Amid the Federal Reserve’s efforts to fight inflation, interest rates are expected to surpass levels not seen since 2007, according to a new economic forecast from Credit Union National Association (CUNA).
CUNA expects interest rates to rise to an average 2.5% by the end of 2022, which would be on track with the level reached in 2007, Senior Economist Dawit Kebede said in CUNA's April 2022 Economic Update. However, it could surpass those levels in 2023, as it's predicted to rise to 3.25% by the end of next year.
At its most recent meeting in May, the Federal Reserve elected to raise interest rates for the second time this year, raising the federal funds rate 50 basis points to a targeted range of 0.75% to 1%. But more rate hikes are likely ahead, with the Fed projecting potentially six more in the coming months as inflation soars.
"It is very important to get inflation under control, which is why the Federal Reserve already started raising the federal funds rate, and also announced several increases throughout the year," Kebede said. "The goal is to lift rates so they prevent prices from going up, but not so high that they slow down economic activity."
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Fed seeks to lower high inflation
Inflation is currently surging near rates not seen since the 1980s. The latest report from the U.S. Bureau of Labor Statistics (BLS) showed that the Consumer Price Index (CPI) rose 8.3% annually in April, remaining near the 40-year-high of 8.5% set a month prior.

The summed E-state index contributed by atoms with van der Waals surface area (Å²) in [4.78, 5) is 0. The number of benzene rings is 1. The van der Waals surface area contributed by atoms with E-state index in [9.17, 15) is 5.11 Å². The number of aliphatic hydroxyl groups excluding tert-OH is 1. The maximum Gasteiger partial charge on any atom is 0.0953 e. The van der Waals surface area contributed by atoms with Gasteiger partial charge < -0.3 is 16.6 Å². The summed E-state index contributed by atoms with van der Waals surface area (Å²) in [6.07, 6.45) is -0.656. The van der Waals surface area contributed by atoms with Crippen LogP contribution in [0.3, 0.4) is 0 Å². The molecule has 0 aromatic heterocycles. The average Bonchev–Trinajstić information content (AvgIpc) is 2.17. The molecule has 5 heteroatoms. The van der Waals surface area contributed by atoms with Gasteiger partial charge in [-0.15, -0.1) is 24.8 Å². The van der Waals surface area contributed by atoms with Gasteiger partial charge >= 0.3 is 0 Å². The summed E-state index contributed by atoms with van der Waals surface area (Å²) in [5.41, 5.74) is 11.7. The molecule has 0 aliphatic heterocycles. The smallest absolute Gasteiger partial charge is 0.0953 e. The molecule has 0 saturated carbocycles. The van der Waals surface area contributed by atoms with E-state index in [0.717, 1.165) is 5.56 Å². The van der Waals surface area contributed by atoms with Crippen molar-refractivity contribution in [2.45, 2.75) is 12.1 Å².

Surging prices for gas, housing and food have kept inflation high, even as the Federal Reserve adjusts its monetary policy to bring prices back down. With the Fed's efforts, CUNA economists project that inflation will slow to 5% by the end of this year and to 3% by the end of 2023.
This comes as the economy continues to strengthen, with the employment rate falling 40% over the last 12 months, according to CUNA. There are now two job openings for every job seeker, helping contribute to high inflation.
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Recession risk rises for 2023 or 2024
As the Federal Reserve battles high inflation, its actions could spur a minor economic recession in the coming years.
"If the Fed turns out to be particularly skillful and lucky, these [interest] rate movements will slow the economy enough to cool inflation without causing a recession," Kebede said. "However, the risks are that the monetary tightening could cause a mild recession in 2023 or 2024."
In its latest economic outlook, Fannie Mae lowered its gross domestic product (GDP) predictions for the remainder of 2022 and 2023. It said GDP will average 2.1% by the end of 2022 and will contract to -0.1% in the fourth quarter. Fannie Mae said the recession could be similar to the magnitude of those seen in 1990 and in 2001. This outlook is down from previous, more positive forecasts that came after the COVID-19 lockdowns. Now, the mortgage giant is citing the economic damage that could come from Russia’s invasion of Ukraine and price pressures.
Already this year, the economy unexpectedly shrank by 1.4% in the first quarter, according to the Bureau of Economic Analysis (BEA). This was down from the 6.9% growth in the fourth quarter of 2021.
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